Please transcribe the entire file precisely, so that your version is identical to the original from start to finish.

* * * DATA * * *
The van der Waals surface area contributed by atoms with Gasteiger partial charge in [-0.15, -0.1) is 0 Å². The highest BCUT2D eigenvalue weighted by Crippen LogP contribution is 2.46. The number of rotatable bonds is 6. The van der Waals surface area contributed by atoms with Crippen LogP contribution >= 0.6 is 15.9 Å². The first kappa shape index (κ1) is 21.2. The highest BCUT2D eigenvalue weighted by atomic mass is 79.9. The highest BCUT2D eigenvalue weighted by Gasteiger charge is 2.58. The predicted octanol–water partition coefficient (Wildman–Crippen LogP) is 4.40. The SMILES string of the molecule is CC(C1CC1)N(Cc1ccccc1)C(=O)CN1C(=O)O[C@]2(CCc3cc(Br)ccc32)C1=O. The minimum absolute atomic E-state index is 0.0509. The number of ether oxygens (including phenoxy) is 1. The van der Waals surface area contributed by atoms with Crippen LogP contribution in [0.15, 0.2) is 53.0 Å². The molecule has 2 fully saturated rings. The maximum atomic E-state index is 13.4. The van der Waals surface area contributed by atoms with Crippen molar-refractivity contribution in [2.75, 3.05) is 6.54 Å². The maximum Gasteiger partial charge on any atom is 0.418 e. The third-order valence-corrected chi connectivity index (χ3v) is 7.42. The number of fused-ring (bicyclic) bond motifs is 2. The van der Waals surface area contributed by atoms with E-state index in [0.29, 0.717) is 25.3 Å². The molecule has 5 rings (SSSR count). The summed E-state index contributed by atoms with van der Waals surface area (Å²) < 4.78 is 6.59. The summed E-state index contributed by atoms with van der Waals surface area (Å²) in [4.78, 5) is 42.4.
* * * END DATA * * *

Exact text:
The van der Waals surface area contributed by atoms with Gasteiger partial charge in [-0.15, -0.1) is 0 Å². The highest BCUT2D eigenvalue weighted by Crippen LogP contribution is 2.46. The number of rotatable bonds is 6. The van der Waals surface area contributed by atoms with Crippen LogP contribution >= 0.6 is 15.9 Å². The first kappa shape index (κ1) is 21.2. The highest BCUT2D eigenvalue weighted by atomic mass is 79.9. The highest BCUT2D eigenvalue weighted by Gasteiger charge is 2.58. The predicted octanol–water partition coefficient (Wildman–Crippen LogP) is 4.40. The SMILES string of the molecule is CC(C1CC1)N(Cc1ccccc1)C(=O)CN1C(=O)O[C@]2(CCc3cc(Br)ccc32)C1=O. The minimum absolute atomic E-state index is 0.0509. The number of ether oxygens (including phenoxy) is 1. The van der Waals surface area contributed by atoms with Crippen LogP contribution in [0.15, 0.2) is 53.0 Å². The molecule has 2 fully saturated rings. The maximum atomic E-state index is 13.4. The van der Waals surface area contributed by atoms with Crippen molar-refractivity contribution in [2.75, 3.05) is 6.54 Å². The maximum Gasteiger partial charge on any atom is 0.418 e. The third-order valence-corrected chi connectivity index (χ3v) is 7.42. The number of fused-ring (bicyclic) bond motifs is 2. The van der Waals surface area contributed by atoms with E-state index in [0.29, 0.717) is 25.3 Å². The molecule has 5 rings (SSSR count). The summed E-state index contributed by atoms with van der Waals surface area (Å²) < 4.78 is 6.59. The summed E-state index contributed by atoms with van der Waals surface area (Å²) in [4.78, 5) is 42.4.